Advantages of EDC Systems

In principle, EDC systems can provide the sponsor with more rapid access to study results and, by providing continuous monitoring of data, decrease the volume of study data queries, resulting in reduced study costs, less frustration at the study sites, and more rapid data lock when compared with paper-based systems. Although extravagant claims have been made about the increased efficiency of EDC-based trials, the results to date have been mixed. It is clear that to incorporate EDC technology efficiently into trial systems, sponsors must adapt their procedures and department organizations to accommodate the IT support and the changes in staff roles. In some cases, it may be that the database itself becomes the source document (e.g., patient diary data uploaded through a browser with associated patient electronic signature). However, in most cases, just as with paper CRF submission, site visits to monitor protocol compliance and verification of data will still be required.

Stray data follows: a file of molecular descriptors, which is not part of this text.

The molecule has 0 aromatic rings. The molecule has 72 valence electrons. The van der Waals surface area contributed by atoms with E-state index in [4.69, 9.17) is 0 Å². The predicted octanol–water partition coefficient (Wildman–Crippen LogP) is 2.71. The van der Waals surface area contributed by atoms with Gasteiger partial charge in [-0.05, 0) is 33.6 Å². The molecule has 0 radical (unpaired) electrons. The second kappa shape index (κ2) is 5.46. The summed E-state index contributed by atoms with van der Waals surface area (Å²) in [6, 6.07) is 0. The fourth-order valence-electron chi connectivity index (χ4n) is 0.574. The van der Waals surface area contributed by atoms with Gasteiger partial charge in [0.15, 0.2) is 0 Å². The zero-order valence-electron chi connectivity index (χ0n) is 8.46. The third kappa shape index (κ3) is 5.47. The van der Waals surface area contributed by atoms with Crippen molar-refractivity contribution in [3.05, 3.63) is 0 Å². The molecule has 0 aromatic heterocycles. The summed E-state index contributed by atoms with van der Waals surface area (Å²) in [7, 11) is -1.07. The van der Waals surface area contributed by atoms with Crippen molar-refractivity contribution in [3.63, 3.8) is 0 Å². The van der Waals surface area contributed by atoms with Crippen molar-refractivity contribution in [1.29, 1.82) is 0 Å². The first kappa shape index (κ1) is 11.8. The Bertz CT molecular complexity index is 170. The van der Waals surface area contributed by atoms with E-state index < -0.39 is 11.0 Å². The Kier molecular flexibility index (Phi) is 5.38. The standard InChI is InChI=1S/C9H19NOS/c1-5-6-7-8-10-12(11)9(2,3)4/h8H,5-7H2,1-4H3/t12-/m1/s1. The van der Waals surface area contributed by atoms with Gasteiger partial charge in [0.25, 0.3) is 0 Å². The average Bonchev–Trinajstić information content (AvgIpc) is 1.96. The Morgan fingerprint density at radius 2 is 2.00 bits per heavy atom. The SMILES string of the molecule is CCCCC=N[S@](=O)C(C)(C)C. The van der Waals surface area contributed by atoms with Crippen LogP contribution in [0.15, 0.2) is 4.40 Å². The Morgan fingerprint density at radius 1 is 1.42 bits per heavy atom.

A major issue for manufacturers and contract research organizations is the acceptability of EDC systems by FDA-reviewing divisions. This point has been discussed in a variety of forums; agency spokespersons have not raised particular concerns, but have noted that any EDC system used must meet the requirements of the agency's guidance document for Computerized Systems Used in Clinical Trials (2). However, as this chapter is written, no marketing applications have been submitted to the FDA in which pivotal trials employing a strict EDC-based process of data collection were included. This may be attributable to industry caution when it comes to incorporating new technology into the high-stakes marketing application process, more than it reflects on the immaturity of EDC technology.

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